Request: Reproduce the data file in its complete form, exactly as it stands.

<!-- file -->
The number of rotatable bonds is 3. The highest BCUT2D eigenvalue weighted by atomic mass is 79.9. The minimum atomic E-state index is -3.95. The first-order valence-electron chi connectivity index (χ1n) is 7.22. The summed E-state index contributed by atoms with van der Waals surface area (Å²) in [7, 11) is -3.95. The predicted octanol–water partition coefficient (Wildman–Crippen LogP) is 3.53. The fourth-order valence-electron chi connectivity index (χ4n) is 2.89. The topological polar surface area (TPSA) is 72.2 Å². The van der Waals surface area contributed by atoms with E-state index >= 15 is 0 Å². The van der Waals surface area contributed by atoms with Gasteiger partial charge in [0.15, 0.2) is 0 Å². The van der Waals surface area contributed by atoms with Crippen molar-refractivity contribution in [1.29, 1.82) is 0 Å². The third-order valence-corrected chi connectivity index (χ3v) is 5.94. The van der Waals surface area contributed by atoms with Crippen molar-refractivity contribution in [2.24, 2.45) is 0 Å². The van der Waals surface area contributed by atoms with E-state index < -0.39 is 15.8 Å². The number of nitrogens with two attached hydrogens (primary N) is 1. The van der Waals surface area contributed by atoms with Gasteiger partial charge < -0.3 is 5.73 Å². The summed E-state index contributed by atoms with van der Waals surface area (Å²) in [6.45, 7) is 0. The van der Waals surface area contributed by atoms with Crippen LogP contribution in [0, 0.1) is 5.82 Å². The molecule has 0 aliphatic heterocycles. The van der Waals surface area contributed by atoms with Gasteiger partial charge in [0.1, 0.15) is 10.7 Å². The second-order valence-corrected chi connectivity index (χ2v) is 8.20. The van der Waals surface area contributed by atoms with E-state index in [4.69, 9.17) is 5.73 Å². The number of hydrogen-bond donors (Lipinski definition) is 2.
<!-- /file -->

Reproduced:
The number of rotatable bonds is 3. The highest BCUT2D eigenvalue weighted by atomic mass is 79.9. The minimum atomic E-state index is -3.95. The first-order valence-electron chi connectivity index (χ1n) is 7.22. The summed E-state index contributed by atoms with van der Waals surface area (Å²) in [7, 11) is -3.95. The predicted octanol–water partition coefficient (Wildman–Crippen LogP) is 3.53. The fourth-order valence-electron chi connectivity index (χ4n) is 2.89. The topological polar surface area (TPSA) is 72.2 Å². The van der Waals surface area contributed by atoms with E-state index >= 15 is 0 Å². The van der Waals surface area contributed by atoms with Gasteiger partial charge in [0.15, 0.2) is 0 Å². The van der Waals surface area contributed by atoms with Crippen molar-refractivity contribution in [1.29, 1.82) is 0 Å². The third-order valence-corrected chi connectivity index (χ3v) is 5.94. The van der Waals surface area contributed by atoms with Crippen molar-refractivity contribution in [2.24, 2.45) is 0 Å². The van der Waals surface area contributed by atoms with E-state index < -0.39 is 15.8 Å². The number of nitrogens with two attached hydrogens (primary N) is 1. The van der Waals surface area contributed by atoms with Gasteiger partial charge < -0.3 is 5.73 Å². The summed E-state index contributed by atoms with van der Waals surface area (Å²) in [6.45, 7) is 0. The van der Waals surface area contributed by atoms with Crippen LogP contribution in [0, 0.1) is 5.82 Å². The molecule has 0 aliphatic heterocycles. The van der Waals surface area contributed by atoms with Gasteiger partial charge in [0.1, 0.15) is 10.7 Å². The second-order valence-corrected chi connectivity index (χ2v) is 8.20. The van der Waals surface area contributed by atoms with E-state index in [4.69, 9.17) is 5.73 Å². The number of hydrogen-bond donors (Lipinski definition) is 2.